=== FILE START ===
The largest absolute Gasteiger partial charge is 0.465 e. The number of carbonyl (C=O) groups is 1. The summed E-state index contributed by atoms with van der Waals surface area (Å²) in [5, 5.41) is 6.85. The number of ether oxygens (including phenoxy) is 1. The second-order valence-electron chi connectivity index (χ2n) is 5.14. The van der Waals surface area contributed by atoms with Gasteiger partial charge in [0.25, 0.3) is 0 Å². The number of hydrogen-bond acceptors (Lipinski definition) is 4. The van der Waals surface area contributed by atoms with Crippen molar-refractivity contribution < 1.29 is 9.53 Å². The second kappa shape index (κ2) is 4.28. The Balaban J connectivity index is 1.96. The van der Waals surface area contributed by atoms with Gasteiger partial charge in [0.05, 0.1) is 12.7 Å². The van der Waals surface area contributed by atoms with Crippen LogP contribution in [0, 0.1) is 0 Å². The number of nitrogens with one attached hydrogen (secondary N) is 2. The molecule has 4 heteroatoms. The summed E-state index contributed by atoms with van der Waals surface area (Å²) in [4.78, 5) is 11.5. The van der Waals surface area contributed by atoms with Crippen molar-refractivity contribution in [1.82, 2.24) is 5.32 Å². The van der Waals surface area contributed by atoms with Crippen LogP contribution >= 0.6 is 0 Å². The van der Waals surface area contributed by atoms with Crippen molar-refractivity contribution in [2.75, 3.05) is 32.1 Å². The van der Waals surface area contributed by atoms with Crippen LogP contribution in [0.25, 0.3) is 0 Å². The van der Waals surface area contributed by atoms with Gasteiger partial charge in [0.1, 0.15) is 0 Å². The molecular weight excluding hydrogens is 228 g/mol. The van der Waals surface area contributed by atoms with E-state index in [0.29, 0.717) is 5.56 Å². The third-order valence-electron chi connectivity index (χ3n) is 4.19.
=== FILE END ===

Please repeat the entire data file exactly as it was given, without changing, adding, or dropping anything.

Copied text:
The largest absolute Gasteiger partial charge is 0.465 e. The number of carbonyl (C=O) groups is 1. The summed E-state index contributed by atoms with van der Waals surface area (Å²) in [5, 5.41) is 6.85. The number of ether oxygens (including phenoxy) is 1. The second-order valence-electron chi connectivity index (χ2n) is 5.14. The van der Waals surface area contributed by atoms with Gasteiger partial charge in [0.25, 0.3) is 0 Å². The number of hydrogen-bond acceptors (Lipinski definition) is 4. The van der Waals surface area contributed by atoms with Crippen molar-refractivity contribution < 1.29 is 9.53 Å². The second kappa shape index (κ2) is 4.28. The Balaban J connectivity index is 1.96. The van der Waals surface area contributed by atoms with Gasteiger partial charge in [0.05, 0.1) is 12.7 Å². The van der Waals surface area contributed by atoms with Crippen LogP contribution in [0, 0.1) is 0 Å². The number of nitrogens with one attached hydrogen (secondary N) is 2. The molecule has 4 heteroatoms. The summed E-state index contributed by atoms with van der Waals surface area (Å²) in [4.78, 5) is 11.5. The van der Waals surface area contributed by atoms with Crippen molar-refractivity contribution in [1.82, 2.24) is 5.32 Å². The van der Waals surface area contributed by atoms with Crippen LogP contribution >= 0.6 is 0 Å². The van der Waals surface area contributed by atoms with Crippen molar-refractivity contribution in [2.75, 3.05) is 32.1 Å². The van der Waals surface area contributed by atoms with Crippen LogP contribution in [0.25, 0.3) is 0 Å². The van der Waals surface area contributed by atoms with Gasteiger partial charge in [0.1, 0.15) is 0 Å². The molecular weight excluding hydrogens is 228 g/mol. The van der Waals surface area contributed by atoms with E-state index in [0.29, 0.717) is 5.56 Å². The third-order valence-electron chi connectivity index (χ3n) is 4.19.